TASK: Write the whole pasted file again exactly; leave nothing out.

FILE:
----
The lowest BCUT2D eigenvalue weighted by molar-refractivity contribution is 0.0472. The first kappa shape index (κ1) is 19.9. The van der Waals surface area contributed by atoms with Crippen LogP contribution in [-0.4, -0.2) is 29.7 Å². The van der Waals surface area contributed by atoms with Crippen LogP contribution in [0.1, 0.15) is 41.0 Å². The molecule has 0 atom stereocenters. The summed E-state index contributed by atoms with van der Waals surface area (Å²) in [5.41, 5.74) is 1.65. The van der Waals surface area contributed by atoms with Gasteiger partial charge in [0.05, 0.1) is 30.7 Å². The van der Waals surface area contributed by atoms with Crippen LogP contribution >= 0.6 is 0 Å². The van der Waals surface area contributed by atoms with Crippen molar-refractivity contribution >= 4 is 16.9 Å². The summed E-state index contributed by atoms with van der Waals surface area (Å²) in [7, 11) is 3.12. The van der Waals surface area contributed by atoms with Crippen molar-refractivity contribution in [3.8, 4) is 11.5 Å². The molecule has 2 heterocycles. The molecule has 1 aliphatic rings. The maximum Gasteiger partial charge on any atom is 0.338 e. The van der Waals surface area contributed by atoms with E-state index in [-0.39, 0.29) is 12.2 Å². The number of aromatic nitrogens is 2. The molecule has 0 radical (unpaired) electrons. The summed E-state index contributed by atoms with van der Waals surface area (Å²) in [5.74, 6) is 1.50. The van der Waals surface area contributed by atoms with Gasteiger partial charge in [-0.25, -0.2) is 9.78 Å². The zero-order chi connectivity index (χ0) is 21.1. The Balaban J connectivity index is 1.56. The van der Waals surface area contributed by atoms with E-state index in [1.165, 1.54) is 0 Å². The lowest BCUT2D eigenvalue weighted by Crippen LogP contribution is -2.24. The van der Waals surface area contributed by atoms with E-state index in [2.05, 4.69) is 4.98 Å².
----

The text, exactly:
The lowest BCUT2D eigenvalue weighted by molar-refractivity contribution is 0.0472. The first kappa shape index (κ1) is 19.9. The van der Waals surface area contributed by atoms with Crippen LogP contribution in [-0.4, -0.2) is 29.7 Å². The van der Waals surface area contributed by atoms with Crippen LogP contribution in [0.1, 0.15) is 41.0 Å². The molecule has 0 atom stereocenters. The summed E-state index contributed by atoms with van der Waals surface area (Å²) in [5.41, 5.74) is 1.65. The van der Waals surface area contributed by atoms with Gasteiger partial charge in [0.05, 0.1) is 30.7 Å². The van der Waals surface area contributed by atoms with Crippen LogP contribution >= 0.6 is 0 Å². The van der Waals surface area contributed by atoms with Crippen molar-refractivity contribution >= 4 is 16.9 Å². The summed E-state index contributed by atoms with van der Waals surface area (Å²) in [7, 11) is 3.12. The van der Waals surface area contributed by atoms with Crippen molar-refractivity contribution in [3.8, 4) is 11.5 Å². The molecule has 2 heterocycles. The molecule has 1 aliphatic rings. The maximum Gasteiger partial charge on any atom is 0.338 e. The van der Waals surface area contributed by atoms with E-state index in [-0.39, 0.29) is 12.2 Å². The number of aromatic nitrogens is 2. The molecule has 0 radical (unpaired) electrons. The summed E-state index contributed by atoms with van der Waals surface area (Å²) in [5.74, 6) is 1.50. The van der Waals surface area contributed by atoms with Gasteiger partial charge in [-0.25, -0.2) is 9.78 Å². The zero-order chi connectivity index (χ0) is 21.1. The Balaban J connectivity index is 1.56. The van der Waals surface area contributed by atoms with E-state index in [1.165, 1.54) is 0 Å². The lowest BCUT2D eigenvalue weighted by Crippen LogP contribution is -2.24. The van der Waals surface area contributed by atoms with E-state index in [2.05, 4.69) is 4.98 Å².